This study aims to investigate how physically licensed disabled athletes who participate in team and individual sports view metaphors regarding disabled athletes to determine the acceptance of disability. This study used a mixed model. The study group in this research is made up of licensed athletes who participate in sports with the Turkish Sports Federation for the Physically Disabled. 618 athletes took part in the quantitative phase of the study, while 105 athletes participated in the qualitative phase. The study used a semi-structured interview form to acquire qualitative data and the "Disability Acceptance Scale" to collect quantitative data. Content Analysis were used to analyze qualitative data, while the Spearman Correlation Coefficient and Mann-Whitney U test were used to analyze quantitative data. The participants described the concept of "disabled athletes" with images of being a fighter, flaw-evoking, and of guidance, worth, power, and equality, according to the qualitative findings of the study. There was no significant difference in disability acceptance levels between team and individual branch athletes in the study. The age of the athletes had a negative and insignificant link with the total score of limitation and acceptance of disability. Furthermore, it was discovered that athletes with a non-congenital disability had significantly greater total scores of restriction, and acceptance of disability than athletes with a congenital disability. Although the results suggested that the participants' views on the concept of disabled athletes were generally positive, it was also discovered that many had negative sentiments. It was deduced from these negative opinions that not all the disabled athletes had completed the process of disability acceptance and were in need of the services of a sports psychologist and rehabilitation. Furthermore, the participants' disability acceptance level was moderate, participating in team or individual branches had no effect on the disability acceptance level, the disability acceptance level decreased with age, and those with congenital disabilities had a greater disability acceptance level. In this context, it is proposed that sports psychologists assist athletes with physical limitations, both acquired and congenital, in accepting their disability, which is believed to have an impact on everything from athlete’s performance to environmental relations.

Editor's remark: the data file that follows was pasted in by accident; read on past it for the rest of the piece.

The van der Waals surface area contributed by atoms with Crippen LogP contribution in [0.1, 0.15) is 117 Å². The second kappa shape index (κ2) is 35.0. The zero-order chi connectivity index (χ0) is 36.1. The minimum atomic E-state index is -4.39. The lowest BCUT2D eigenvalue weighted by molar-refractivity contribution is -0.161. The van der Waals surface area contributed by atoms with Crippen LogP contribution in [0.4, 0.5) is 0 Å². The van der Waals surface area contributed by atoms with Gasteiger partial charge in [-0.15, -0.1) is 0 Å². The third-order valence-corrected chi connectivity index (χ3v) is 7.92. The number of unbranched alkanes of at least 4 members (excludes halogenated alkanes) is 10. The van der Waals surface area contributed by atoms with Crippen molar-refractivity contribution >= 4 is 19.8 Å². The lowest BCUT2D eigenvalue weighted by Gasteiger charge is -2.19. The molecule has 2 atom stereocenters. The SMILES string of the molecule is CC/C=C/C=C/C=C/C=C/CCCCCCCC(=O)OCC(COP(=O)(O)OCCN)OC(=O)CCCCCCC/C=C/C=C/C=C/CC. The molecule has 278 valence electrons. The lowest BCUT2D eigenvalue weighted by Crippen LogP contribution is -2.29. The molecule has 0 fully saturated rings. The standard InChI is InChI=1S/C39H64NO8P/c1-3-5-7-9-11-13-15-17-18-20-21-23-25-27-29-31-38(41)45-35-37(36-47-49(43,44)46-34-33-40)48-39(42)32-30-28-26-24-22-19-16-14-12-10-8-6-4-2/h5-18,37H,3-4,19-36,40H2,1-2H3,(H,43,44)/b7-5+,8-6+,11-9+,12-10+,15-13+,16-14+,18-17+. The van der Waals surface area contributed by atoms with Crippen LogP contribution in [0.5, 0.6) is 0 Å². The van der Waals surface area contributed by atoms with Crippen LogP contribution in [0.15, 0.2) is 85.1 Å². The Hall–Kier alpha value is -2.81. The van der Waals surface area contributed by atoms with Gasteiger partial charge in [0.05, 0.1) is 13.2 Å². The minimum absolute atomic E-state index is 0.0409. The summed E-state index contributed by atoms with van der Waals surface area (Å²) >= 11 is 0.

sports, athlete, disabled athlete, physically disabled athlete, disability acceptance